Cluster basisHadoop
    Deployed forBatch Jobs
    APIThrift or REST

    The Architecture of Apache HBase

    The Apache HBase carries all the features of the original Google Bigtable paper like the Bloom filters, in-memory operations and compression. The tables of this database can serve as the input for MapReduce jobs on the Hadoop ecosystem and it can also serve as output after the data is processed by MapReduce. The data can be accessed via the Java API or through the REST API or even the Thrift and AVRO gateways.

    What HBase is that it is basically a column-oriented key-value data store, and the since it works extremely fine with the kind of data that Hadoop process it is natural fit for deploying as a top layer on HDFS. It is extremely fast when it comes to both read and write operations and does not lose this extremely important quality even when the datasets are humongous. Therefore, it is being widely used by corporations for its high throughput and low input/output latency. It cannot work as a replacement for the SQL database but it is perfectly possible to have an SQL layer on top of HBase to integrate it with the various business intelligence and analytics tools.

    As it is obvious that HBase does not support SQL scripting but the same is written in Java like what we do for a MapReduce application.

    Why should you use the HBase technology?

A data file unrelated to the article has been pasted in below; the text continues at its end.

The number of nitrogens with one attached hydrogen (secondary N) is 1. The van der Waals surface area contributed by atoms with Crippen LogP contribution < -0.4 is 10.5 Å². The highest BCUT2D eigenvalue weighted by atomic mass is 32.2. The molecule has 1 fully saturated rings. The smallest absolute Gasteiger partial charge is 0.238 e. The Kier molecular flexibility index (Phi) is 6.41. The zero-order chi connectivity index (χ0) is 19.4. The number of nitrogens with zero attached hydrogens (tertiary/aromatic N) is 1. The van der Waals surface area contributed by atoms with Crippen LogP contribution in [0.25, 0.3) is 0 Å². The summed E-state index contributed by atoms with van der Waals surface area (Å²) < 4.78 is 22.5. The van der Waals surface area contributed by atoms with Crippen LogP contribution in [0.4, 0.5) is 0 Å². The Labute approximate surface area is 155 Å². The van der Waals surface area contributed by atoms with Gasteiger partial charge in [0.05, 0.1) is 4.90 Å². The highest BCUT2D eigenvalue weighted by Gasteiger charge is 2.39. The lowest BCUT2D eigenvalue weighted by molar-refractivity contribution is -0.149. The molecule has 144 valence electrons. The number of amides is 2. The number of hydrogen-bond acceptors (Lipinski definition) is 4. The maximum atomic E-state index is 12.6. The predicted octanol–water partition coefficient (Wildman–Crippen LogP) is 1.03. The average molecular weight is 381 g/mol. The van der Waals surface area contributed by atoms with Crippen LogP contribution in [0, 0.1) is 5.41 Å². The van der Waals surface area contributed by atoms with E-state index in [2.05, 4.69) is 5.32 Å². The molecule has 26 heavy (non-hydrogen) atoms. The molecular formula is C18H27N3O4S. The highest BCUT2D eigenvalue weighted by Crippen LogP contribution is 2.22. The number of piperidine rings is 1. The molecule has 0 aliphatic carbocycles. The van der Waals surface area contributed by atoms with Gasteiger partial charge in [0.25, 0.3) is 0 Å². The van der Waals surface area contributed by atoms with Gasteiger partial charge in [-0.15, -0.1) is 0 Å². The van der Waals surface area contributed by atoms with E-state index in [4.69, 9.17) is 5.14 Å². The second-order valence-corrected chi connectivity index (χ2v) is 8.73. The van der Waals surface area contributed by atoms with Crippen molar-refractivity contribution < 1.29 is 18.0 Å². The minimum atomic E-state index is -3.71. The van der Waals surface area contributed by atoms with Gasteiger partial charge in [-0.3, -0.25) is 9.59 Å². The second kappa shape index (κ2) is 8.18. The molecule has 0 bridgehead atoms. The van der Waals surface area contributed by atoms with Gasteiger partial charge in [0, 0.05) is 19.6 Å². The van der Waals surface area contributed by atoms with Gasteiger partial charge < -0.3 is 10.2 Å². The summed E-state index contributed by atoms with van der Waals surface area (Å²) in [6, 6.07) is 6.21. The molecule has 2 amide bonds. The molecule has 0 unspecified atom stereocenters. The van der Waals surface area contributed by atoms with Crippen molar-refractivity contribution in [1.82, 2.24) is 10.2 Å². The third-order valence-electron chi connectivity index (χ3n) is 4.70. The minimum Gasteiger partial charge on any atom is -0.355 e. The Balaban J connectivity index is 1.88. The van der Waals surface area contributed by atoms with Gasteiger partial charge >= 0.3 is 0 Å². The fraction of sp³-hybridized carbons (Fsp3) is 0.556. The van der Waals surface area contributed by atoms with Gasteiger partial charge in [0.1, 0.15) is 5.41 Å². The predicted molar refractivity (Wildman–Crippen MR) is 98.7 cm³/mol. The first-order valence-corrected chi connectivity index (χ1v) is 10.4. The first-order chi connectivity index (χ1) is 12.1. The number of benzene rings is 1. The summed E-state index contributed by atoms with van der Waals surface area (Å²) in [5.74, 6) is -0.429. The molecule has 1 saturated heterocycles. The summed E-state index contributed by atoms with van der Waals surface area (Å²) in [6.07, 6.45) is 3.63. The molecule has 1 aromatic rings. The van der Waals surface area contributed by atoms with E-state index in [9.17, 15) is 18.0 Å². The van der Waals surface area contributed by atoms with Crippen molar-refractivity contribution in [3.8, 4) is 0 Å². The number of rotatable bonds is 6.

HBase is one of the core components of the Hadoop ecosystem along with the other two being HDFS and MapReduce. As part of the Hortonworks Data Platform the Apache Hadoop ecosystem is available as a highly secure, enterprise ready big data framework. It is being regularly deployed by some of the biggest companies like Facebook messaging system and so on. Some of the salient features of HBase that makes it one of the most sought after message storing system is as follows:

    • It has a completely distributed architecture and can work on extremely large scale data
    • It works for extremely random read and write operations
    • It has high security and easy management of data
    • It provides an unprecedented high write throughput
    • Scaling to meet additional requirements is seamless and quick
    • Can be used for both structured and semi-structured data types
    • It is good when you don’t need full RDBMS capabilities